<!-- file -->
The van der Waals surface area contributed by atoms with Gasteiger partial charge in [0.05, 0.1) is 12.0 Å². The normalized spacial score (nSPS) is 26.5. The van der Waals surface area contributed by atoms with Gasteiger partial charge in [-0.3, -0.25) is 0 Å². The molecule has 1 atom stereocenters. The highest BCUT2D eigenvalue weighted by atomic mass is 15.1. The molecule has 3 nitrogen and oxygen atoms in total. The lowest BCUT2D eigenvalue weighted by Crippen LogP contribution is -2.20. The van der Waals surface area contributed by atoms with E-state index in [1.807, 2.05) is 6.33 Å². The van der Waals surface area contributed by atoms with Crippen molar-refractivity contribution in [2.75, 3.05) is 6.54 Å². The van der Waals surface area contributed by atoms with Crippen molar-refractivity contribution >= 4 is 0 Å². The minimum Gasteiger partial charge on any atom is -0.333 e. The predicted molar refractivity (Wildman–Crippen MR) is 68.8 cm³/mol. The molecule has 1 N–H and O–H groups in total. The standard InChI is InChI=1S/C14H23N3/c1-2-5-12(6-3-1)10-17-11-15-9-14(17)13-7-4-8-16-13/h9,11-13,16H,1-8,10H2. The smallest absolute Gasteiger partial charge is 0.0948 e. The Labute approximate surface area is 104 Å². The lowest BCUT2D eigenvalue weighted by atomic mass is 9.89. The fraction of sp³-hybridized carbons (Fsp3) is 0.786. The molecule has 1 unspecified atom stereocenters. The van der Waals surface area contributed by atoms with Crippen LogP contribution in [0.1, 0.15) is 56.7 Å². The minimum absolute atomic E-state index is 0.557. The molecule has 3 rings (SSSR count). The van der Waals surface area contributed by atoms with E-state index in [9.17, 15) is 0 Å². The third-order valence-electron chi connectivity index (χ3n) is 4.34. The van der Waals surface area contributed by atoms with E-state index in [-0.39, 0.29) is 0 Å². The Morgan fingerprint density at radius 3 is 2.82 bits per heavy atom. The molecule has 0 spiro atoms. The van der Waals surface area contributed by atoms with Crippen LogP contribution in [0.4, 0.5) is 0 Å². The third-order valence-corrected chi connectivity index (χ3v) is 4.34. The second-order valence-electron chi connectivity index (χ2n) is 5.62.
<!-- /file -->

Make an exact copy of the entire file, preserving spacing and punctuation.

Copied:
The van der Waals surface area contributed by atoms with Gasteiger partial charge in [0.05, 0.1) is 12.0 Å². The normalized spacial score (nSPS) is 26.5. The van der Waals surface area contributed by atoms with Gasteiger partial charge in [-0.3, -0.25) is 0 Å². The molecule has 1 atom stereocenters. The highest BCUT2D eigenvalue weighted by atomic mass is 15.1. The molecule has 3 nitrogen and oxygen atoms in total. The lowest BCUT2D eigenvalue weighted by Crippen LogP contribution is -2.20. The van der Waals surface area contributed by atoms with E-state index in [1.807, 2.05) is 6.33 Å². The van der Waals surface area contributed by atoms with Crippen molar-refractivity contribution in [2.75, 3.05) is 6.54 Å². The van der Waals surface area contributed by atoms with Crippen molar-refractivity contribution >= 4 is 0 Å². The minimum Gasteiger partial charge on any atom is -0.333 e. The predicted molar refractivity (Wildman–Crippen MR) is 68.8 cm³/mol. The molecule has 1 N–H and O–H groups in total. The standard InChI is InChI=1S/C14H23N3/c1-2-5-12(6-3-1)10-17-11-15-9-14(17)13-7-4-8-16-13/h9,11-13,16H,1-8,10H2. The smallest absolute Gasteiger partial charge is 0.0948 e. The Labute approximate surface area is 104 Å². The lowest BCUT2D eigenvalue weighted by atomic mass is 9.89. The fraction of sp³-hybridized carbons (Fsp3) is 0.786. The molecule has 1 unspecified atom stereocenters. The van der Waals surface area contributed by atoms with Crippen LogP contribution in [0.1, 0.15) is 56.7 Å². The minimum absolute atomic E-state index is 0.557. The molecule has 3 rings (SSSR count). The van der Waals surface area contributed by atoms with E-state index in [9.17, 15) is 0 Å². The third-order valence-electron chi connectivity index (χ3n) is 4.34. The van der Waals surface area contributed by atoms with E-state index in [-0.39, 0.29) is 0 Å². The Morgan fingerprint density at radius 3 is 2.82 bits per heavy atom. The molecule has 0 spiro atoms. The van der Waals surface area contributed by atoms with Crippen LogP contribution in [0.4, 0.5) is 0 Å². The third-order valence-corrected chi connectivity index (χ3v) is 4.34. The second-order valence-electron chi connectivity index (χ2n) is 5.62.